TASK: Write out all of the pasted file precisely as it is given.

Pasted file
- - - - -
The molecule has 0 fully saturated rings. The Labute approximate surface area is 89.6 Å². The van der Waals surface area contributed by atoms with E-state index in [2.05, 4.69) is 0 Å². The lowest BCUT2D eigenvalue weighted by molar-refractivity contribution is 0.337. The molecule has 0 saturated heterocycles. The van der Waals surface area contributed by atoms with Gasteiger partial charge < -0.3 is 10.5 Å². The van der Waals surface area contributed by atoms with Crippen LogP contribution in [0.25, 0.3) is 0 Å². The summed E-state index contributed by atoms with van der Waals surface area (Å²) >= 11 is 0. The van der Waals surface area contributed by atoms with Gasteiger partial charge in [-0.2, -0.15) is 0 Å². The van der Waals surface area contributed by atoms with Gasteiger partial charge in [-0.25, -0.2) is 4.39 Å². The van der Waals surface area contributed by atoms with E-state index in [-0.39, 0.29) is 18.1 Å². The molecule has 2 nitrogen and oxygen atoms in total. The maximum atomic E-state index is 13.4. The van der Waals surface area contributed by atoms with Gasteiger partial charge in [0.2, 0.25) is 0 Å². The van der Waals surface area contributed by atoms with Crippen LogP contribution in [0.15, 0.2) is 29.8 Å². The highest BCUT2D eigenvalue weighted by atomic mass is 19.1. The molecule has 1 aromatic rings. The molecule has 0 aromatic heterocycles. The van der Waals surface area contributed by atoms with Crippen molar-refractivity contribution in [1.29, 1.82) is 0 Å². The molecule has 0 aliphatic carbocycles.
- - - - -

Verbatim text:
The molecule has 0 fully saturated rings. The Labute approximate surface area is 89.6 Å². The van der Waals surface area contributed by atoms with E-state index in [2.05, 4.69) is 0 Å². The lowest BCUT2D eigenvalue weighted by molar-refractivity contribution is 0.337. The molecule has 0 saturated heterocycles. The van der Waals surface area contributed by atoms with Gasteiger partial charge < -0.3 is 10.5 Å². The van der Waals surface area contributed by atoms with Crippen LogP contribution in [0.25, 0.3) is 0 Å². The summed E-state index contributed by atoms with van der Waals surface area (Å²) >= 11 is 0. The van der Waals surface area contributed by atoms with Gasteiger partial charge in [-0.2, -0.15) is 0 Å². The van der Waals surface area contributed by atoms with Gasteiger partial charge in [-0.25, -0.2) is 4.39 Å². The van der Waals surface area contributed by atoms with E-state index in [-0.39, 0.29) is 18.1 Å². The molecule has 2 nitrogen and oxygen atoms in total. The maximum atomic E-state index is 13.4. The van der Waals surface area contributed by atoms with Gasteiger partial charge in [0.2, 0.25) is 0 Å². The van der Waals surface area contributed by atoms with Crippen LogP contribution in [0.15, 0.2) is 29.8 Å². The highest BCUT2D eigenvalue weighted by atomic mass is 19.1. The molecule has 1 aromatic rings. The molecule has 0 aromatic heterocycles. The van der Waals surface area contributed by atoms with Crippen molar-refractivity contribution in [1.29, 1.82) is 0 Å². The molecule has 0 aliphatic carbocycles.